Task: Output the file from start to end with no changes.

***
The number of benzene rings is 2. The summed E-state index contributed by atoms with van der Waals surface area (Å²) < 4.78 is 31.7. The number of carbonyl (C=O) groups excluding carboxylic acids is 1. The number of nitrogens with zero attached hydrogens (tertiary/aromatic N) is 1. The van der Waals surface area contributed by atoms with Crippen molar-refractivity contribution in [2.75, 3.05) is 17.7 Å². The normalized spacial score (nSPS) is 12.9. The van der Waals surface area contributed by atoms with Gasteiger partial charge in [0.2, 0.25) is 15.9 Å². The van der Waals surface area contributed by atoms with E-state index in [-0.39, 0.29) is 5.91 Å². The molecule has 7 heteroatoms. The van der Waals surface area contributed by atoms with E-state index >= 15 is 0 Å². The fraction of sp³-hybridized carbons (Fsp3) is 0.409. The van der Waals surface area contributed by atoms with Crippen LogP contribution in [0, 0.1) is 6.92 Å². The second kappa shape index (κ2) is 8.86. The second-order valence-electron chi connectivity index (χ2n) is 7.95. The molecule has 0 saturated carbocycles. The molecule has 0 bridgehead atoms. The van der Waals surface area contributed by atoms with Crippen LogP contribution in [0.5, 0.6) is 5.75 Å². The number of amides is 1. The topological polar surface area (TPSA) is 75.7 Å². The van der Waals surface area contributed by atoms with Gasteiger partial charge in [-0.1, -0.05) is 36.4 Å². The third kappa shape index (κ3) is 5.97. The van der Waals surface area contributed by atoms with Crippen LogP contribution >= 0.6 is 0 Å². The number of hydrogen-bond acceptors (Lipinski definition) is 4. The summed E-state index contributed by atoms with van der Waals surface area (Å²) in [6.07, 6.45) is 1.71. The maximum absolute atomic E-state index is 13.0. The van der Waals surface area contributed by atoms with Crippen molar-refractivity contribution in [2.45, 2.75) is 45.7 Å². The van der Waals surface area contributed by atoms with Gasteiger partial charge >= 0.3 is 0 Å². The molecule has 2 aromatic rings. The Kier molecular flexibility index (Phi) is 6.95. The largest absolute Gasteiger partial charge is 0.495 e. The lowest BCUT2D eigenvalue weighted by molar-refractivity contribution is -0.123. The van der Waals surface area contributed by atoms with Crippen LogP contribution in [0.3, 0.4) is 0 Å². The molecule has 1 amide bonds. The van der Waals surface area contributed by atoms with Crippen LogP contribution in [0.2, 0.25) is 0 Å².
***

The number of benzene rings is 2. The summed E-state index contributed by atoms with van der Waals surface area (Å²) < 4.78 is 31.7. The number of carbonyl (C=O) groups excluding carboxylic acids is 1. The number of nitrogens with zero attached hydrogens (tertiary/aromatic N) is 1. The van der Waals surface area contributed by atoms with Crippen molar-refractivity contribution in [2.75, 3.05) is 17.7 Å². The normalized spacial score (nSPS) is 12.9. The van der Waals surface area contributed by atoms with Gasteiger partial charge in [0.2, 0.25) is 15.9 Å². The van der Waals surface area contributed by atoms with E-state index in [-0.39, 0.29) is 5.91 Å². The molecule has 7 heteroatoms. The van der Waals surface area contributed by atoms with E-state index >= 15 is 0 Å². The fraction of sp³-hybridized carbons (Fsp3) is 0.409. The van der Waals surface area contributed by atoms with Crippen LogP contribution in [0, 0.1) is 6.92 Å². The second kappa shape index (κ2) is 8.86. The second-order valence-electron chi connectivity index (χ2n) is 7.95. The molecule has 0 saturated carbocycles. The molecule has 0 bridgehead atoms. The van der Waals surface area contributed by atoms with Crippen LogP contribution in [0.5, 0.6) is 5.75 Å². The number of amides is 1. The topological polar surface area (TPSA) is 75.7 Å². The van der Waals surface area contributed by atoms with Gasteiger partial charge in [-0.1, -0.05) is 36.4 Å². The third kappa shape index (κ3) is 5.97. The van der Waals surface area contributed by atoms with Crippen LogP contribution >= 0.6 is 0 Å². The number of hydrogen-bond acceptors (Lipinski definition) is 4. The summed E-state index contributed by atoms with van der Waals surface area (Å²) in [6.07, 6.45) is 1.71. The maximum absolute atomic E-state index is 13.0. The van der Waals surface area contributed by atoms with Crippen molar-refractivity contribution in [2.45, 2.75) is 45.7 Å². The van der Waals surface area contributed by atoms with Gasteiger partial charge >= 0.3 is 0 Å². The molecule has 2 aromatic rings. The Kier molecular flexibility index (Phi) is 6.95. The largest absolute Gasteiger partial charge is 0.495 e. The lowest BCUT2D eigenvalue weighted by molar-refractivity contribution is -0.123. The van der Waals surface area contributed by atoms with Crippen LogP contribution in [0.3, 0.4) is 0 Å². The molecule has 1 amide bonds. The van der Waals surface area contributed by atoms with Crippen LogP contribution in [0.2, 0.25) is 0 Å².